And how to find the Resurrected Christ wherever we look.
Are you still trying to force yourself into becoming “overcome with Paschal joy”? As I’ve written before (HERE; HERE; and HERE), the Easter season isn’t a time to work ourselves up into an emotionally fevered pitch, only to slide into what the liturgical committees have designated in the Novus Ordo Missae as the high poetry of “Ordinary Time.” The Resurrection of Christ is an event, a fact that redefines all of creation and human history. It’s the decisive element of the Church’s proclamation of the Gospel. And yet, somehow, we can’t quite seem to figure out how to live faithfully in the post-Resurrection world. If Easter isn’t about mandated giddiness, then, what is it?
Easter teaches us that the Resurrection of Christ radiates across the past, present and future. It determines how we ought to view our past sin, what we ought to do in the present, and what we may hope for.
So, the first step towards living Easter not as a season but as a way of life isn’t to relegate it to the past (e.g., “Christ is risen—but that was a long time ago and now we’re on our own”).
Likewise, we mustn’t attempt to contain Easter to the mere “now” of just a season (e.g., “Keep on cheering till Pentecost—then shut up and get back to work”).
And, we mustn’t push off the meaning of Easter into a distant future over the horizon (e.g., “Christ is risen—so we have a vaguely described happily-ever-after to look forward to, or something …”).
Easter is the connecting thread of our past, present and future. If we can see that, then we’re more likely to recognize the presence of the Risen Christ—and then we might be able to talk about a more-than-merely-passing “Paschal joy.”
Looking at the past: Christ Risen doesn’t cancel the enduring reality and meaning of Christ Crucified. Be wary of anyone who speaks this way: “There was the cross—BUT, there is the resurrection.” The constant preaching of the Church insists that where Christ Crucified is found, Christ Risen is also to be found. The Resurrection isn’t a divinely-added dessert to Christ’s suffering or to ours.
Suffering and death—borne with love and trust to the end, in imitation of and in union with Christ, that way, and that way only, leads to a share in Christ’s victory over sin and death. Death didn’t stop being painful, and sin didn’t stop being scandalous, just because Christ is risen. Instead, sin and death needn’t have an inevitable and unbreakable grasp of human life. If we get that right, moving from the past, we can go forward lucidly into the Christian present.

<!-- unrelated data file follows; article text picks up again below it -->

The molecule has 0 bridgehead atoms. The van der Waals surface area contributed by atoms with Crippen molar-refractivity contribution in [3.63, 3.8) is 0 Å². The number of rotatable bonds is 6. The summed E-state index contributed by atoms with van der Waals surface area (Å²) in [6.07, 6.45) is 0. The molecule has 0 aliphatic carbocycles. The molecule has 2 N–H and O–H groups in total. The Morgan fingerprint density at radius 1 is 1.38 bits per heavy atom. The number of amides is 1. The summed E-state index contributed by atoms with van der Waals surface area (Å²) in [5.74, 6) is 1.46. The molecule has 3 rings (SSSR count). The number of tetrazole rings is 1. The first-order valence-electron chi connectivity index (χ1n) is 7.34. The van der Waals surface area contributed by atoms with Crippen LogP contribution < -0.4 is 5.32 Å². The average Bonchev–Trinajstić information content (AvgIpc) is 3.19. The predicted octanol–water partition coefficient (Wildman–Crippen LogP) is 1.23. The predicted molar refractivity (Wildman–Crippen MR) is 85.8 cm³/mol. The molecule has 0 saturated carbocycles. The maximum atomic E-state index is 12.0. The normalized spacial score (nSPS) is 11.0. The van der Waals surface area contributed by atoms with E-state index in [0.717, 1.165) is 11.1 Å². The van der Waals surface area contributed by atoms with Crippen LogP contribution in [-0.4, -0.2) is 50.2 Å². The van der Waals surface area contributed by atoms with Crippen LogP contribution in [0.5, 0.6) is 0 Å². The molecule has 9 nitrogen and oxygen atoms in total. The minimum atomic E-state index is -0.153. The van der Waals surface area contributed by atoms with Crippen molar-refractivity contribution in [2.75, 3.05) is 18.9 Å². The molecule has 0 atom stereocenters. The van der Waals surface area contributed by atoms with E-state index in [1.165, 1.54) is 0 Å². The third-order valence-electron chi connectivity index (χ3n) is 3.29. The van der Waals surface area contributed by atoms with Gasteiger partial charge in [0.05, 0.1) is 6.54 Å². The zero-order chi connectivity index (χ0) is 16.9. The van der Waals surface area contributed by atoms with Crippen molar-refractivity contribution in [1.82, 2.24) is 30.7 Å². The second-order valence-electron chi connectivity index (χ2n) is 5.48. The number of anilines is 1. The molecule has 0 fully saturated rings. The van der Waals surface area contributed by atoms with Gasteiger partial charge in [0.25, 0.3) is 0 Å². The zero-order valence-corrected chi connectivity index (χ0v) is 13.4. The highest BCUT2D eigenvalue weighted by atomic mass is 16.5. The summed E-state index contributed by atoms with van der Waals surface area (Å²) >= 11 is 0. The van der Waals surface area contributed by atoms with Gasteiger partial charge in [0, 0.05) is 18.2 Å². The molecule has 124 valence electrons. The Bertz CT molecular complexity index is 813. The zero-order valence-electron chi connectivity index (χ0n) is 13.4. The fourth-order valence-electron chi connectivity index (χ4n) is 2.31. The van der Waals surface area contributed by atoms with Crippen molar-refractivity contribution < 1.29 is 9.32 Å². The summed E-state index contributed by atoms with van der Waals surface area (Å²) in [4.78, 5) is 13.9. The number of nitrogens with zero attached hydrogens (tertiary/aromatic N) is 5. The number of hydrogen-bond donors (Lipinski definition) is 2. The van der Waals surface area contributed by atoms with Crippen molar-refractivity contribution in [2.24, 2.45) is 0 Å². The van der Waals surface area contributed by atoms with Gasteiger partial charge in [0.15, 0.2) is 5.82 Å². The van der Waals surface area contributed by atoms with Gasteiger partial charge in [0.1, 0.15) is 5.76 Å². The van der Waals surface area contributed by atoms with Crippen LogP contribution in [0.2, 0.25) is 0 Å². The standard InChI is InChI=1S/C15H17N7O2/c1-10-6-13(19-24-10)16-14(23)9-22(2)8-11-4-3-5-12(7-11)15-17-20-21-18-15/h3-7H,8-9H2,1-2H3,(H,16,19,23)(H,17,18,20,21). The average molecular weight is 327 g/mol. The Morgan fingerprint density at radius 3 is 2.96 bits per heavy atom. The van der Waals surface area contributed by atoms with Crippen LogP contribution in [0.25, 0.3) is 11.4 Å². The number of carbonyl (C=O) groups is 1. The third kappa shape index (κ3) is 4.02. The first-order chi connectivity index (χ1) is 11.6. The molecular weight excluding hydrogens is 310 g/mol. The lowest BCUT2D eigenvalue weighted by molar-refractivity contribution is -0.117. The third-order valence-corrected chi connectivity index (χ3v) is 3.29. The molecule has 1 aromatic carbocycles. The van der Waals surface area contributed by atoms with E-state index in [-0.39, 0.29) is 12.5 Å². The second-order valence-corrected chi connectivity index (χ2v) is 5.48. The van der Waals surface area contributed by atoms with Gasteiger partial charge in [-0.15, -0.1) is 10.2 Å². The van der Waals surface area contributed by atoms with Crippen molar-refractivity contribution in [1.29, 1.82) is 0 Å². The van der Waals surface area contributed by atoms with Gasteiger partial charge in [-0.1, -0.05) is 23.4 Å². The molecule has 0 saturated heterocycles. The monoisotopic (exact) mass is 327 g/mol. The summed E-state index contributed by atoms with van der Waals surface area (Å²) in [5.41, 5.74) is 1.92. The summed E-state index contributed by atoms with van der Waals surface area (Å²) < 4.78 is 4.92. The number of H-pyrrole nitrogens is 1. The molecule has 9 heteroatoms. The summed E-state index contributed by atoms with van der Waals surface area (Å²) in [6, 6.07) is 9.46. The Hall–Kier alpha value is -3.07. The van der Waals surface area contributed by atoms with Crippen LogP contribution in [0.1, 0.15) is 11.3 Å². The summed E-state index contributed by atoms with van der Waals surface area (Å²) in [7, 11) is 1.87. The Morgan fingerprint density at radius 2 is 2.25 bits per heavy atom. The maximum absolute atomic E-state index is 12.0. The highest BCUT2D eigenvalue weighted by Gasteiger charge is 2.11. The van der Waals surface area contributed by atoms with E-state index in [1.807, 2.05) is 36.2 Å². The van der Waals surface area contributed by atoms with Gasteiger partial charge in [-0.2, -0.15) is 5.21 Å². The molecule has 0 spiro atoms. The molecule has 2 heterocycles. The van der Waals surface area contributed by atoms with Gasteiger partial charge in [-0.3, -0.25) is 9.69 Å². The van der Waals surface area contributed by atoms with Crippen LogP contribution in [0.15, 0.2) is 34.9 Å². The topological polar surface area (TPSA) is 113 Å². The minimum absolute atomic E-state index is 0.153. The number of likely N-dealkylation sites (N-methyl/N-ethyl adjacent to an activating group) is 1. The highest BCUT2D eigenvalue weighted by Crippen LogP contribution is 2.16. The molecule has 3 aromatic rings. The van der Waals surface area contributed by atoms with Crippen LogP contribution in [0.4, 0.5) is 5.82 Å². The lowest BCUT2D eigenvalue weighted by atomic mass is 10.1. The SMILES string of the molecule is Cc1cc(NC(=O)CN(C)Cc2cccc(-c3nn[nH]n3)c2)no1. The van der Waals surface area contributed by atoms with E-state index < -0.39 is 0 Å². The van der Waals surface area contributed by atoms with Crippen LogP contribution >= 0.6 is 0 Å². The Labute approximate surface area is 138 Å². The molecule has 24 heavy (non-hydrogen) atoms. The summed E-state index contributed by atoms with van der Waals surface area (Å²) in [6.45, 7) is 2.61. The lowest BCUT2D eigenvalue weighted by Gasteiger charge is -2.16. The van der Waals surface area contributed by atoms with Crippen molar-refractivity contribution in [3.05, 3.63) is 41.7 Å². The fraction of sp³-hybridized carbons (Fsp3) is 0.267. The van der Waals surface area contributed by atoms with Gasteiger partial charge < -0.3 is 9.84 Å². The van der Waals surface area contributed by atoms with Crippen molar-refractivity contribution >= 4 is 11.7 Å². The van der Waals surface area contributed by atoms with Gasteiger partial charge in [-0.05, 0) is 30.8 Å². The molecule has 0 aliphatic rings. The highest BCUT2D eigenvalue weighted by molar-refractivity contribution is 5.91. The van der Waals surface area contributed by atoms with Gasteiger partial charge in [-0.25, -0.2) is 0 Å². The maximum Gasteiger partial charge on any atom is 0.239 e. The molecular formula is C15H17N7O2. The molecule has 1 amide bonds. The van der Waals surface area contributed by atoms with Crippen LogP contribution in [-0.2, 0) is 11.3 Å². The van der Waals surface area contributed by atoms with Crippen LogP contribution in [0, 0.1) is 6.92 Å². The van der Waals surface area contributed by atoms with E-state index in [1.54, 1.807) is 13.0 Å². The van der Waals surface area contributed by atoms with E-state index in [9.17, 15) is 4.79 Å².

Praying this litany will give you peace about the past and future
Looking at the present: Looking at the past, seeing that Christ Crucified is Christ Risen, we can find Christ Reigning even in the present, where mandatory emotions make no sense, a present where evil doesn’t appear to acknowledge Christ’s victory. In the present, we can meet Christ Reigning in the life of the Church, especially in the Gospels, and in the sacraments, particularly in the Eucharist. Moment-by-moment, Christ Reigning offers Himself to us as the Way, the Truth and the Life. Moment-by-moment, and above all in the Eucharist, Christ invites us to conform our minds to his, conform our hearts to his, conform even our flesh and blood to his. Living for and from that invitation, we can clearly and joyfully face the future with hope.
Looking to the future: Looking at the present, seeing that Christ Crucified is Christ Risen is Christ Reigning, we can see that Our Blessed Lord is also Christ Returning. He has gone ahead of us (which we properly give thanks for at the celebration of the Ascension). The glorified humanity of Christ stands forever before the Heavenly Father. This is an icon of what awaits all faithful Christians who have been conformed to Christ body and soul—an icon reflected by Our Blessed Mother since the time of her Assumption into Heaven. That glorious future is constantly beckoning us forward to our only true home, where already a banquet is prepared for us. Looking to such a future will help us to yield to the power of the Holy Spirit breathed into the Church at Pentecost, a power that can bear us up into Heaven.
The Assumption helps us understand what we are as humans, suggests Pope Francis
If we meditate on the Scriptures and immerse ourselves in the coming Solemnities (including the Ascension, Pentecost and the Assumption) then our lives can make sense, and we can live the graces of Easter, not as a mere season, but as the defining reality of our lives and all of creation. And that’s worth celebrating—whether we feel like it or not.
How can you pray so the Holy Spirit will come?
When I write next, I will continue our reflections on the Easter season. Until then, let’s keep each other in prayer.